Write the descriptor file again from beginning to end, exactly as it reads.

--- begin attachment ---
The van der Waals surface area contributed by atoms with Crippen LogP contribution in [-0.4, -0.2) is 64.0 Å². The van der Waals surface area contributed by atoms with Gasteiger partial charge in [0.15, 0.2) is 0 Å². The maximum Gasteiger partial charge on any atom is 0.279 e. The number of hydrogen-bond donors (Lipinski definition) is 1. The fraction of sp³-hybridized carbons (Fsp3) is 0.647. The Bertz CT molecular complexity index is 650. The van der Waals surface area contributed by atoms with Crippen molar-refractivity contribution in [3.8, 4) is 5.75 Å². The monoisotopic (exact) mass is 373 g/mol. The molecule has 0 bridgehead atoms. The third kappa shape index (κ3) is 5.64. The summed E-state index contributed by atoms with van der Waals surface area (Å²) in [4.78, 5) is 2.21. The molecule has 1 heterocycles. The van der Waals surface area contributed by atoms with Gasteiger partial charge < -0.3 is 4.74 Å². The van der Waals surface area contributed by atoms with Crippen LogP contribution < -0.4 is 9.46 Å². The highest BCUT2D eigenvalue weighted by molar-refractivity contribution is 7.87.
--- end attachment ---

The van der Waals surface area contributed by atoms with Crippen LogP contribution in [-0.4, -0.2) is 64.0 Å². The van der Waals surface area contributed by atoms with Gasteiger partial charge in [0.15, 0.2) is 0 Å². The maximum Gasteiger partial charge on any atom is 0.279 e. The number of hydrogen-bond donors (Lipinski definition) is 1. The fraction of sp³-hybridized carbons (Fsp3) is 0.647. The Bertz CT molecular complexity index is 650. The van der Waals surface area contributed by atoms with Crippen molar-refractivity contribution in [3.8, 4) is 5.75 Å². The monoisotopic (exact) mass is 373 g/mol. The molecule has 0 bridgehead atoms. The third kappa shape index (κ3) is 5.64. The summed E-state index contributed by atoms with van der Waals surface area (Å²) in [4.78, 5) is 2.21. The molecule has 1 heterocycles. The van der Waals surface area contributed by atoms with Gasteiger partial charge < -0.3 is 4.74 Å². The van der Waals surface area contributed by atoms with Crippen LogP contribution < -0.4 is 9.46 Å². The highest BCUT2D eigenvalue weighted by molar-refractivity contribution is 7.87.